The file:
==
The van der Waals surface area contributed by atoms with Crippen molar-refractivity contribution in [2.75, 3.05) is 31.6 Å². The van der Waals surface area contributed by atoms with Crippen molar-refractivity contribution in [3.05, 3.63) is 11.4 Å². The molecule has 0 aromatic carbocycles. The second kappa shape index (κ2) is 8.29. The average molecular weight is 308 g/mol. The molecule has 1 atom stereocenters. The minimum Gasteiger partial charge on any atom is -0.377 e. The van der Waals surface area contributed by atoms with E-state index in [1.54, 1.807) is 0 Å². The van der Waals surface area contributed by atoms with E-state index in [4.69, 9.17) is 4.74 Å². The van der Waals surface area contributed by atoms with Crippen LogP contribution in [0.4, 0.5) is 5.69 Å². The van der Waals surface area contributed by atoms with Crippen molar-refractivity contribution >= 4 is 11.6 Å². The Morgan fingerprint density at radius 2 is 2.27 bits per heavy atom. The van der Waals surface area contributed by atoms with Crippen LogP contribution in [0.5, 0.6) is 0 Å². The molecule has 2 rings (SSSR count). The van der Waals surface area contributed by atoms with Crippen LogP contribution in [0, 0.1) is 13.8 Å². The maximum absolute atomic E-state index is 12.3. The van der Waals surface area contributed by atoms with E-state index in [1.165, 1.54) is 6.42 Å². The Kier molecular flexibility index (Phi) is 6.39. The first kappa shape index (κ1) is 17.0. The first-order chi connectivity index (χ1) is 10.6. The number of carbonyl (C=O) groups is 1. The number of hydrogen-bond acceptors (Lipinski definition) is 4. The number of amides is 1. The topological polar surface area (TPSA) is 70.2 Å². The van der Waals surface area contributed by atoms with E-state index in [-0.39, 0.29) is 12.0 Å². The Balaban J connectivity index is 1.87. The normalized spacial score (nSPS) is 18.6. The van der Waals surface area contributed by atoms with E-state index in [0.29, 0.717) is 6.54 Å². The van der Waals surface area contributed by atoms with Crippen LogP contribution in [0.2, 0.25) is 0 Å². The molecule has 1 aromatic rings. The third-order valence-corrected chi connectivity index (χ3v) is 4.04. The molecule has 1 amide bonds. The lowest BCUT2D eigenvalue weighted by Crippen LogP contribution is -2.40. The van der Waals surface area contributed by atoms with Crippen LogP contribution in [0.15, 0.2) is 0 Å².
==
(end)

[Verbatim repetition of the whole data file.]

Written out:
The van der Waals surface area contributed by atoms with Crippen molar-refractivity contribution in [2.75, 3.05) is 31.6 Å². The van der Waals surface area contributed by atoms with Crippen molar-refractivity contribution in [3.05, 3.63) is 11.4 Å². The molecule has 0 aromatic carbocycles. The second kappa shape index (κ2) is 8.29. The average molecular weight is 308 g/mol. The molecule has 1 atom stereocenters. The minimum Gasteiger partial charge on any atom is -0.377 e. The van der Waals surface area contributed by atoms with E-state index in [1.54, 1.807) is 0 Å². The van der Waals surface area contributed by atoms with E-state index in [4.69, 9.17) is 4.74 Å². The van der Waals surface area contributed by atoms with Crippen LogP contribution in [0.4, 0.5) is 5.69 Å². The van der Waals surface area contributed by atoms with Crippen molar-refractivity contribution >= 4 is 11.6 Å². The Morgan fingerprint density at radius 2 is 2.27 bits per heavy atom. The van der Waals surface area contributed by atoms with Crippen LogP contribution in [0.5, 0.6) is 0 Å². The molecule has 2 rings (SSSR count). The van der Waals surface area contributed by atoms with Crippen LogP contribution in [0, 0.1) is 13.8 Å². The maximum absolute atomic E-state index is 12.3. The van der Waals surface area contributed by atoms with E-state index in [1.165, 1.54) is 6.42 Å². The Kier molecular flexibility index (Phi) is 6.39. The first kappa shape index (κ1) is 17.0. The first-order chi connectivity index (χ1) is 10.6. The number of carbonyl (C=O) groups is 1. The number of hydrogen-bond acceptors (Lipinski definition) is 4. The number of amides is 1. The topological polar surface area (TPSA) is 70.2 Å². The van der Waals surface area contributed by atoms with E-state index in [-0.39, 0.29) is 12.0 Å². The Balaban J connectivity index is 1.87. The normalized spacial score (nSPS) is 18.6. The van der Waals surface area contributed by atoms with E-state index in [0.29, 0.717) is 6.54 Å². The van der Waals surface area contributed by atoms with Crippen LogP contribution in [0.2, 0.25) is 0 Å². The molecule has 1 aromatic rings. The third-order valence-corrected chi connectivity index (χ3v) is 4.04. The molecule has 1 amide bonds. The lowest BCUT2D eigenvalue weighted by Crippen LogP contribution is -2.40. The van der Waals surface area contributed by atoms with Crippen LogP contribution in [0.15, 0.2) is 0 Å².